“Reporter Jottings”: Preparing for What the Royals Will Do in the MLB Draft

The first round of the MLB Draft begins tomorrow at 7 p.m., with the Royals owning the No. 9 pick in this year’s draft. It will be the only pick for the Royals tomorrow evening, as they traded away their competitive balance round pick (35th overall) to the Atlanta Braves in a deal that netted them outfielder Drew Waters, pitcher Andrew Hoffman, and infielder CJ Alexander.

I am not going to pretend to be a draft expert by any means, and this year has been particularly tough in terms of keeping up with draft prospect talk. However, I have some thoughts about the draft, and I figured it would be best to do so through a short “Jottings” post rather than an in-depth full-fledged piece about the Draft (which other Royals blogs are doing much better, Royals Farm Report especially).

Here are a few things to check out to prepare for the first round tomorrow and for the remainder of the draft on Tuesday and Wednesday.

Royals Farm Report Draft Guide

If you want any idea or preparation for tomorrow’s first round, and the MLB Draft as a whole over the next few days, you need to pick up the Royals Farm Report Draft Guide. The guide, which includes 117 pages of scouting reports as well as current prospect analysis, is on sale for $3.49, which is insanely cheap considering the content available.

Alex Duvall and Joel Penfield have done a phenomenal job growing Royals Farm Report, which is honestly one of the top Royals-related blogs out there (along with Royals Review). What started out as an independent operation has grown to not just a full-fledged site, but also a podcast through the KC Sports Network (They host the “Royals Farm Report” podcast on there, and Joel and Josh Keiser also do a great job on the MLB-focused “One Royal Way” podcast).

What makes the guide such a great one is that it isn’t just a simple “mock draft” listing or a plain “top 100” prospect list with one-sentence explanations (which some guides do). Rather, there are groupings (i.e. college bats and pitchers, etc.), as well as an analysis of club draft strategy, especially pertaining to the Royals. The MLB Draft is a lot different from the NBA and NFL ones, so the work the RFR team did to help MLB Draft “novices” get a better idea of what the next three days will look like is pretty helpful.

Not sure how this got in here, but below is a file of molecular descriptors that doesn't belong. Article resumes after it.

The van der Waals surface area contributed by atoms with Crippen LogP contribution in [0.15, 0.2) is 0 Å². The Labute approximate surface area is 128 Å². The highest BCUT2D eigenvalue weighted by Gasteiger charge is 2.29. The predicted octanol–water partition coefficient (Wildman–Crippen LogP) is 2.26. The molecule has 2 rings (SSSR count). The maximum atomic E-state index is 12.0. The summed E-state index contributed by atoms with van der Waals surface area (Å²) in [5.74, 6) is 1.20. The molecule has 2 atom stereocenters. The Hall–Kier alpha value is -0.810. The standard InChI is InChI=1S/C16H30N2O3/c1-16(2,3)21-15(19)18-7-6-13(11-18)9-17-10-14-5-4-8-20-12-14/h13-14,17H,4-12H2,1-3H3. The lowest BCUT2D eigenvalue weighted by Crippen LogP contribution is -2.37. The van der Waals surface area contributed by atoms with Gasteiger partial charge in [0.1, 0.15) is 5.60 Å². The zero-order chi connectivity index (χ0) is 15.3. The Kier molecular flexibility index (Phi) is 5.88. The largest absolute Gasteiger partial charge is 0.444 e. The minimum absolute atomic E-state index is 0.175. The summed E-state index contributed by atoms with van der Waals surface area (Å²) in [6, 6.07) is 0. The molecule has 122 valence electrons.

It’s a digital document, so it can be bought in a matter of seconds, which would give you plenty of time to read and digest before the draft starts at 7 p.m. EST tomorrow.

Will Justin Crawford Be the Royals’ Pick at No. 9?

I have checked out two mock drafts from predominant MLB draft analysts (Keith Law of the Athletic; Jonathan Mayo of MLB.com). Here’s a link to Law’s final first-round (1-30) predictions:

And here’s a link to Mayo’s mock, though it sounds like he will release another one through MLB Pipeline sometime on Sunday.

Regardless, both Law and Mayo had the Royals picking Justin Crawford, a prep outfielder out of Las Vegas who is the son of former Tampa Bay and Boston outfielder Carl Crawford.

Crawford is certainly an exciting talent, and the Royals have fared well in terms of selecting sons of former Major League players in the first round of the draft recently (i.e. Bobby Witt, Jr.). Though more polished college bats like Jace Jung of Texas Tech and Gavin Cross of Virginia Tech could be available at the number nine spot, there is a “superstar” potential with Crawford, though he will certainly carry more risk and more need for development in the Minor League system.

One of the benefits of picking Crawford though is tied to the Royals’ hitting development. Led by Drew Saylor and Alec Zumwalt, the Royals have had a tremendously positive track record as of late with prep hitters, including not just Witt, but also Nick Pratto and MJ Melendez, who have made their debuts this year.